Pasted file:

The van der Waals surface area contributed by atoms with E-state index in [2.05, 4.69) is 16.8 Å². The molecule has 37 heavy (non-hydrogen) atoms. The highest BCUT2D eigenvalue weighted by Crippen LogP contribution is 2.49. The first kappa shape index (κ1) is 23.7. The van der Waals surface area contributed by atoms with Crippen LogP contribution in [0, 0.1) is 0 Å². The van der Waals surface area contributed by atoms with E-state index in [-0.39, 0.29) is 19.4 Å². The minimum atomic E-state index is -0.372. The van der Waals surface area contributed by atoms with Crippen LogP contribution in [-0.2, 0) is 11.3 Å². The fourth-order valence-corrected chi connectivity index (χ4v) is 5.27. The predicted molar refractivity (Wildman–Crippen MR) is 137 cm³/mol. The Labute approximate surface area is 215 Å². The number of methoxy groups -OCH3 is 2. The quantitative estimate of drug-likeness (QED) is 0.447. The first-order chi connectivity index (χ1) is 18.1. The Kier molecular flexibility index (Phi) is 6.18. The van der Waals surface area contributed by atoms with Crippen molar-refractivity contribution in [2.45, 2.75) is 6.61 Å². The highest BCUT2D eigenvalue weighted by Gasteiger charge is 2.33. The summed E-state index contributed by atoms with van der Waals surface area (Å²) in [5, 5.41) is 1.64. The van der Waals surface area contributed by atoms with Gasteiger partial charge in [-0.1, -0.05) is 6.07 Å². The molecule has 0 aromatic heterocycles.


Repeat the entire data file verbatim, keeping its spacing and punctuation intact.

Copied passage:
The van der Waals surface area contributed by atoms with E-state index in [2.05, 4.69) is 16.8 Å². The molecule has 37 heavy (non-hydrogen) atoms. The highest BCUT2D eigenvalue weighted by Crippen LogP contribution is 2.49. The first kappa shape index (κ1) is 23.7. The van der Waals surface area contributed by atoms with Crippen LogP contribution in [0, 0.1) is 0 Å². The van der Waals surface area contributed by atoms with E-state index in [-0.39, 0.29) is 19.4 Å². The minimum atomic E-state index is -0.372. The van der Waals surface area contributed by atoms with Crippen LogP contribution in [-0.2, 0) is 11.3 Å². The fourth-order valence-corrected chi connectivity index (χ4v) is 5.27. The predicted molar refractivity (Wildman–Crippen MR) is 137 cm³/mol. The Labute approximate surface area is 215 Å². The number of methoxy groups -OCH3 is 2. The quantitative estimate of drug-likeness (QED) is 0.447. The first-order chi connectivity index (χ1) is 18.1. The Kier molecular flexibility index (Phi) is 6.18. The van der Waals surface area contributed by atoms with Crippen molar-refractivity contribution in [2.45, 2.75) is 6.61 Å². The highest BCUT2D eigenvalue weighted by Gasteiger charge is 2.33. The summed E-state index contributed by atoms with van der Waals surface area (Å²) in [5, 5.41) is 1.64. The van der Waals surface area contributed by atoms with Gasteiger partial charge in [-0.1, -0.05) is 6.07 Å². The molecule has 0 aromatic heterocycles.